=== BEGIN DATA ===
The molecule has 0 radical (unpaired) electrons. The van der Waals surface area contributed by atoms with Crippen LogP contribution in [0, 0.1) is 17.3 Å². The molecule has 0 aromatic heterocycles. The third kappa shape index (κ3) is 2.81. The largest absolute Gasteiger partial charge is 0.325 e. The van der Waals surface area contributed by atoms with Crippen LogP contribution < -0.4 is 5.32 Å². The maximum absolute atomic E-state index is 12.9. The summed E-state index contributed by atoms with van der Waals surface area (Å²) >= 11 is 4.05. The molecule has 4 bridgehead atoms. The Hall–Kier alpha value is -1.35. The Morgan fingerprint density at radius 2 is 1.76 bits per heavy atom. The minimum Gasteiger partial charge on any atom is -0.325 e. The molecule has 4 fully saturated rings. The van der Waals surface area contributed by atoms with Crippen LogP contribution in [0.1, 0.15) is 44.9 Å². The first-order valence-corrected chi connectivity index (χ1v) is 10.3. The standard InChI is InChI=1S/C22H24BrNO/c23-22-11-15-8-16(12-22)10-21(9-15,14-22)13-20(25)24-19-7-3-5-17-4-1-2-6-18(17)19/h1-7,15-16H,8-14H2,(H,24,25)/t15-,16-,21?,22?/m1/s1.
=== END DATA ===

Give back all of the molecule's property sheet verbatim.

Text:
The molecule has 0 radical (unpaired) electrons. The van der Waals surface area contributed by atoms with Crippen LogP contribution in [0, 0.1) is 17.3 Å². The molecule has 0 aromatic heterocycles. The third kappa shape index (κ3) is 2.81. The largest absolute Gasteiger partial charge is 0.325 e. The van der Waals surface area contributed by atoms with Crippen LogP contribution < -0.4 is 5.32 Å². The maximum absolute atomic E-state index is 12.9. The summed E-state index contributed by atoms with van der Waals surface area (Å²) >= 11 is 4.05. The molecule has 4 bridgehead atoms. The Hall–Kier alpha value is -1.35. The Morgan fingerprint density at radius 2 is 1.76 bits per heavy atom. The minimum Gasteiger partial charge on any atom is -0.325 e. The molecule has 4 fully saturated rings. The van der Waals surface area contributed by atoms with Crippen LogP contribution in [0.1, 0.15) is 44.9 Å². The first-order valence-corrected chi connectivity index (χ1v) is 10.3. The standard InChI is InChI=1S/C22H24BrNO/c23-22-11-15-8-16(12-22)10-21(9-15,14-22)13-20(25)24-19-7-3-5-17-4-1-2-6-18(17)19/h1-7,15-16H,8-14H2,(H,24,25)/t15-,16-,21?,22?/m1/s1.